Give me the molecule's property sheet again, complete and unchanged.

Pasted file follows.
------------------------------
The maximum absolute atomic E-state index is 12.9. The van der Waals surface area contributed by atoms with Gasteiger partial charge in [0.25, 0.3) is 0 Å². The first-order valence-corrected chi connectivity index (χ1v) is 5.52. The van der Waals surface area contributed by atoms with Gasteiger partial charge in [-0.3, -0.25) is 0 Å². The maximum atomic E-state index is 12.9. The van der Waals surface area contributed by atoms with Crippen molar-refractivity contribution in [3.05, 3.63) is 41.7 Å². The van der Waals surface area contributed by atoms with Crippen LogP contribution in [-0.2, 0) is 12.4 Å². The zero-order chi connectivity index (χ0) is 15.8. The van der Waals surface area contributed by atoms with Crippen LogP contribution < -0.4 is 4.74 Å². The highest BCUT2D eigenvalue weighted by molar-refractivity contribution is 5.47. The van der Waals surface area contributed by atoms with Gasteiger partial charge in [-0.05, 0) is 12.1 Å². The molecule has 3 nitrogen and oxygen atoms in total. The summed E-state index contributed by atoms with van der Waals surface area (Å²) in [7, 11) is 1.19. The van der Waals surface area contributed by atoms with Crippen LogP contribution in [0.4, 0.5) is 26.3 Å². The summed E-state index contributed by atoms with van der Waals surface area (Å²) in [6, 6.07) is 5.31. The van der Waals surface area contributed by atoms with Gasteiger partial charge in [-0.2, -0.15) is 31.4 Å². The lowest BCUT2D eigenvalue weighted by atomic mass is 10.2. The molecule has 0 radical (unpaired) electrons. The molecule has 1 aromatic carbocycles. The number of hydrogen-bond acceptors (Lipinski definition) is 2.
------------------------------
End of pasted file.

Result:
The maximum absolute atomic E-state index is 12.9. The van der Waals surface area contributed by atoms with Gasteiger partial charge in [0.25, 0.3) is 0 Å². The first-order valence-corrected chi connectivity index (χ1v) is 5.52. The van der Waals surface area contributed by atoms with Gasteiger partial charge in [-0.3, -0.25) is 0 Å². The maximum atomic E-state index is 12.9. The van der Waals surface area contributed by atoms with Crippen molar-refractivity contribution in [3.05, 3.63) is 41.7 Å². The van der Waals surface area contributed by atoms with Crippen LogP contribution in [-0.2, 0) is 12.4 Å². The zero-order chi connectivity index (χ0) is 15.8. The van der Waals surface area contributed by atoms with Crippen LogP contribution < -0.4 is 4.74 Å². The highest BCUT2D eigenvalue weighted by molar-refractivity contribution is 5.47. The van der Waals surface area contributed by atoms with Gasteiger partial charge in [-0.05, 0) is 12.1 Å². The molecule has 3 nitrogen and oxygen atoms in total. The summed E-state index contributed by atoms with van der Waals surface area (Å²) in [7, 11) is 1.19. The van der Waals surface area contributed by atoms with Crippen LogP contribution in [0.4, 0.5) is 26.3 Å². The summed E-state index contributed by atoms with van der Waals surface area (Å²) in [6, 6.07) is 5.31. The van der Waals surface area contributed by atoms with Gasteiger partial charge in [-0.2, -0.15) is 31.4 Å². The lowest BCUT2D eigenvalue weighted by atomic mass is 10.2. The molecule has 0 radical (unpaired) electrons. The molecule has 1 aromatic carbocycles. The number of hydrogen-bond acceptors (Lipinski definition) is 2.